Working on a 5-year cycle, the EPA is required to select at least five contaminants from its Drinking Water Contaminant Candidate List (DWCCL) and decide whether sufficient reason exists to regulate them. The first DWCCL included 50 chemicals and 10 microbial contaminants. In June 2002, the EPA announced a preliminary finding that their research revealed no need to regulate ten of the listed contaminants. Based on public comments and continued research and evaluation, EPA will make a final determination about regulating any of these contaminants and will begin to develop proposed regulations as necessary.

    Unregulated Contaminants

    EPA uses the Unregulated Contaminant Monitoring (UCM) program to collect data for contaminants suspected to be present in drinking water, although they do not have health-based standards set under the SDWA. Every 5 years, EPA reviews the list of contaminants, largely based on the Contaminant Candidate List.

    The SDWA Amendments of 1996 provide for the following:

    • Monitoring no more than 30 contaminants per 5-year cycle
    • Monitoring only a representative sample of public water systems
    • serving fewer than 10,000 people
    • Storing analytical results in a National Contaminant Occurrence Database (NCOD)

    The UCM program has progressed in several stages. Currently, EPA manages the program directly as specified in the Unregulated Contaminant Monitoring Regulation (UCMR). EPA has established a timeline and plans for monitoring unregulated contaminants through 2015.

    Under the UCMR, community water systems and non-transient non-community water systems serving more than 10,000 people are required to monitor for unregulated contaminants; smaller systems may also have to conduct monitoring if required by the state. Transient water systems are not affected by the UCMR.

    Always keep in mind that EPA’s regulatory process is basically just a process. No list is permanent; regulations change frequently as new information becomes available. Water treatment plant operators must continually seek opportunities to learn about the regulations that affect the water industry. Also, operators should feel free to express their concerns regarding the regulations and the regulatory process to EPA.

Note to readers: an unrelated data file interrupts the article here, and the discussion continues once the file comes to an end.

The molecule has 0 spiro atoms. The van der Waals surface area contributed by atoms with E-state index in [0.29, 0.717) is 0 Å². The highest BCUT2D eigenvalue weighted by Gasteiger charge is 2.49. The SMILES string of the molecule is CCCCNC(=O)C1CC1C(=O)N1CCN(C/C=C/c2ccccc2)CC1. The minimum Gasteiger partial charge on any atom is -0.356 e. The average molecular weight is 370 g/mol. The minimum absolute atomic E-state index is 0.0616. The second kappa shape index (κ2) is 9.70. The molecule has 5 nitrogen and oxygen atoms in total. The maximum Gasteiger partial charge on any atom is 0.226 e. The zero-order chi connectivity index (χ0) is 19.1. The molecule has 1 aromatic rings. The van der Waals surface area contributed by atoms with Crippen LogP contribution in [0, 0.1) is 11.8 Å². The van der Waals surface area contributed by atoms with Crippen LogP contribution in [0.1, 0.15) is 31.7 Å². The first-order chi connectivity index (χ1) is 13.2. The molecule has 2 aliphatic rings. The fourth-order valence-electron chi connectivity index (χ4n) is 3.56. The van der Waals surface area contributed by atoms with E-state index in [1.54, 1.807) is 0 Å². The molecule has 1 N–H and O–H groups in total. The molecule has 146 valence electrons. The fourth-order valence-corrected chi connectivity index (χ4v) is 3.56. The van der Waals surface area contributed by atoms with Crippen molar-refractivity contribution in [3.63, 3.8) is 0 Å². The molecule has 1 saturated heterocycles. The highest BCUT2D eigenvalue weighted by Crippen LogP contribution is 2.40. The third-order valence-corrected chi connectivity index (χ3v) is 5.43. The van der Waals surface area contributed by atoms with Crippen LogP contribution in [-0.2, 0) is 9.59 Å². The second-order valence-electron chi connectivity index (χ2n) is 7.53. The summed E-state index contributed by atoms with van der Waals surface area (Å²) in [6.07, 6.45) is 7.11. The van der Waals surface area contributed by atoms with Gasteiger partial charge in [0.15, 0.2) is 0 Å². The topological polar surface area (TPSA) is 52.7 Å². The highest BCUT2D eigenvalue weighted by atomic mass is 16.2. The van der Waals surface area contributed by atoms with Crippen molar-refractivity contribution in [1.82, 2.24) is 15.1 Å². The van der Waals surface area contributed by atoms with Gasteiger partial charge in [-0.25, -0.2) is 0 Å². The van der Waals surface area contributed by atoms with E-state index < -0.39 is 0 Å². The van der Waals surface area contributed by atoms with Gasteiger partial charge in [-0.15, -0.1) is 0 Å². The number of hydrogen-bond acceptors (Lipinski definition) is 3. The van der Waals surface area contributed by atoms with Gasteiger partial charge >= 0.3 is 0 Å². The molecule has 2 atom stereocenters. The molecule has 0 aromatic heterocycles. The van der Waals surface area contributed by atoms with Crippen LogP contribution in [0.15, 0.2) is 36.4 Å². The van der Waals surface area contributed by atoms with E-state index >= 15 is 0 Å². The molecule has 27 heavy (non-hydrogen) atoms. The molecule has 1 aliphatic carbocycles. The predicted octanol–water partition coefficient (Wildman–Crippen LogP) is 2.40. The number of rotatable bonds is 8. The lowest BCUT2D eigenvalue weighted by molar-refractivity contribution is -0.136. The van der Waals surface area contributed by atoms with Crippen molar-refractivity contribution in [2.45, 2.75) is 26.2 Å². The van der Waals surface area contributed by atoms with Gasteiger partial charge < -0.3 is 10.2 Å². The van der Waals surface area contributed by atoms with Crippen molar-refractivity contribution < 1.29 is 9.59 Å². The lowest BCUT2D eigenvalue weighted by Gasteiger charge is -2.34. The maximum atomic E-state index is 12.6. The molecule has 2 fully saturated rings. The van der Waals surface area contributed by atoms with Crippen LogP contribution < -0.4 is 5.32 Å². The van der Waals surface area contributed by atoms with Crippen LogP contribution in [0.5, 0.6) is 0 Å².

Primary Standards

    Inorganic chemicals are metals, salts, and other chemical compounds that do not contain carbon. The health concerns about inorganic chemicals are not centered on cancer, but rather on their suspected links to several different human disorders. For example, lead is suspected of contributing to mental retardation in children. Waters exceeding the MCL for these elements for short periods of time will pose no immediate threat to health. However, studies show that these substances must be controlled because the consumption of drinking water that exceeds these standards over long periods of time may prove harmful.

    Antimony

    In the Code of Federal Regulations Reference: 40 CFR 721.1930, antimony is used in the production of ceramics, glassware, and pigments. The major sources of antimony in drinking water are discharged from petroleum refineries, fire retardants, ceramics, electronics, and solder. Most exposures to antimony occur in industrial settings where workers may inhale dust containing particles of the metal.

    To reference the CA Regulations visit: www.waterboards.ca.gov/drinking_water/certlic/drinkingwater/documents/arsenic/DPH-17-04-FinalRegText.pdf.

    Purpose of Regulating Antimony: To improve public health protection by reducing exposure to the amount of antimony in drinking water.